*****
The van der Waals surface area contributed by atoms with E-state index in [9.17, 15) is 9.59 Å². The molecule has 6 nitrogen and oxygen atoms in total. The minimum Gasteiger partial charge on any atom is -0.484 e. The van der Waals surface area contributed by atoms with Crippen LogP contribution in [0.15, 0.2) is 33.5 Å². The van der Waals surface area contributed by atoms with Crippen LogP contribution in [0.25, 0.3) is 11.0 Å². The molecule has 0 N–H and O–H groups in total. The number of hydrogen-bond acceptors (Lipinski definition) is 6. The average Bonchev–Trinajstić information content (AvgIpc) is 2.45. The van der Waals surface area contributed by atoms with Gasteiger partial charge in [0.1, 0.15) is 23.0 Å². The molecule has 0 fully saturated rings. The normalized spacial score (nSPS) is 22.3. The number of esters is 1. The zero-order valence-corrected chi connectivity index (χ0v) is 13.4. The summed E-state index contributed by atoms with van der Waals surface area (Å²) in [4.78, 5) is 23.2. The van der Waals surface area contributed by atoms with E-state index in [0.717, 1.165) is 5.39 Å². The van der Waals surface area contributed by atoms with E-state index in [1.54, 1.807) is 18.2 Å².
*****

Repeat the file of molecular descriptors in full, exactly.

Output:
The van der Waals surface area contributed by atoms with E-state index in [9.17, 15) is 9.59 Å². The molecule has 6 nitrogen and oxygen atoms in total. The minimum Gasteiger partial charge on any atom is -0.484 e. The van der Waals surface area contributed by atoms with Crippen LogP contribution in [0.15, 0.2) is 33.5 Å². The van der Waals surface area contributed by atoms with Crippen LogP contribution in [0.25, 0.3) is 11.0 Å². The molecule has 0 N–H and O–H groups in total. The number of hydrogen-bond acceptors (Lipinski definition) is 6. The average Bonchev–Trinajstić information content (AvgIpc) is 2.45. The van der Waals surface area contributed by atoms with Gasteiger partial charge in [0.1, 0.15) is 23.0 Å². The molecule has 0 fully saturated rings. The normalized spacial score (nSPS) is 22.3. The number of esters is 1. The zero-order valence-corrected chi connectivity index (χ0v) is 13.4. The summed E-state index contributed by atoms with van der Waals surface area (Å²) in [4.78, 5) is 23.2. The van der Waals surface area contributed by atoms with E-state index in [0.717, 1.165) is 5.39 Å². The van der Waals surface area contributed by atoms with E-state index in [1.54, 1.807) is 18.2 Å².